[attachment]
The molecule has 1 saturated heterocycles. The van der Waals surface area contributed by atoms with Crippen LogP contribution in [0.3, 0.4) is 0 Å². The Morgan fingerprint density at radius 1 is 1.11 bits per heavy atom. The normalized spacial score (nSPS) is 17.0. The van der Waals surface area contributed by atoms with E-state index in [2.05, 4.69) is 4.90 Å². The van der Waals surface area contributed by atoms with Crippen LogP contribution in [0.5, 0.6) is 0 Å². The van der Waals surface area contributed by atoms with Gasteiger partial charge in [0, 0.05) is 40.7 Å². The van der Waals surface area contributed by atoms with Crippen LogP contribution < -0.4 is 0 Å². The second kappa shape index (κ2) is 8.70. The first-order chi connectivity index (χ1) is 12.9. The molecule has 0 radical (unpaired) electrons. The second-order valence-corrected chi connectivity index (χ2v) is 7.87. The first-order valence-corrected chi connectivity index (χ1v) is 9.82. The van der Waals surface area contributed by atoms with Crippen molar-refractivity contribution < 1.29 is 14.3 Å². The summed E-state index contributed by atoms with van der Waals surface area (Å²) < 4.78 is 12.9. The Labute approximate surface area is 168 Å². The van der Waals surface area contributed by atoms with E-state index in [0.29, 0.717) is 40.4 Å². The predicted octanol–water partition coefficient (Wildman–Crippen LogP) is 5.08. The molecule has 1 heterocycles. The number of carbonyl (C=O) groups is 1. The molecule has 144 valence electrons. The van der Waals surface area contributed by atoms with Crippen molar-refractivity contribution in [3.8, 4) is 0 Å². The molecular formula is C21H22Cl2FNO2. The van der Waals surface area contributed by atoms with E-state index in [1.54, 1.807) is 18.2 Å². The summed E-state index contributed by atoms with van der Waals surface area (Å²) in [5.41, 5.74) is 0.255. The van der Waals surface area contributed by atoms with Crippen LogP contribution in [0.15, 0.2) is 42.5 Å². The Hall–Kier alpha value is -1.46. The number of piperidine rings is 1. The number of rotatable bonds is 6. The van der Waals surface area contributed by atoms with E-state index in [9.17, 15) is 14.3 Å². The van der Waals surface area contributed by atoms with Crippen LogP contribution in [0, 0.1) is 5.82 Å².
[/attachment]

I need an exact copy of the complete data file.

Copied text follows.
The molecule has 1 saturated heterocycles. The van der Waals surface area contributed by atoms with Crippen LogP contribution in [0.3, 0.4) is 0 Å². The Morgan fingerprint density at radius 1 is 1.11 bits per heavy atom. The normalized spacial score (nSPS) is 17.0. The van der Waals surface area contributed by atoms with E-state index in [2.05, 4.69) is 4.90 Å². The van der Waals surface area contributed by atoms with Crippen LogP contribution in [0.5, 0.6) is 0 Å². The van der Waals surface area contributed by atoms with Gasteiger partial charge in [0, 0.05) is 40.7 Å². The van der Waals surface area contributed by atoms with Crippen LogP contribution < -0.4 is 0 Å². The second kappa shape index (κ2) is 8.70. The first-order chi connectivity index (χ1) is 12.9. The molecule has 0 radical (unpaired) electrons. The second-order valence-corrected chi connectivity index (χ2v) is 7.87. The first-order valence-corrected chi connectivity index (χ1v) is 9.82. The van der Waals surface area contributed by atoms with Crippen molar-refractivity contribution < 1.29 is 14.3 Å². The summed E-state index contributed by atoms with van der Waals surface area (Å²) < 4.78 is 12.9. The Labute approximate surface area is 168 Å². The van der Waals surface area contributed by atoms with E-state index in [0.29, 0.717) is 40.4 Å². The predicted octanol–water partition coefficient (Wildman–Crippen LogP) is 5.08. The molecule has 1 heterocycles. The number of carbonyl (C=O) groups is 1. The molecule has 144 valence electrons. The van der Waals surface area contributed by atoms with Crippen molar-refractivity contribution in [3.8, 4) is 0 Å². The molecular formula is C21H22Cl2FNO2. The van der Waals surface area contributed by atoms with E-state index in [1.54, 1.807) is 18.2 Å². The summed E-state index contributed by atoms with van der Waals surface area (Å²) in [5.41, 5.74) is 0.255. The van der Waals surface area contributed by atoms with Crippen LogP contribution in [0.15, 0.2) is 42.5 Å². The Hall–Kier alpha value is -1.46. The number of piperidine rings is 1. The number of rotatable bonds is 6. The van der Waals surface area contributed by atoms with E-state index in [9.17, 15) is 14.3 Å². The van der Waals surface area contributed by atoms with Crippen LogP contribution in [0, 0.1) is 5.82 Å².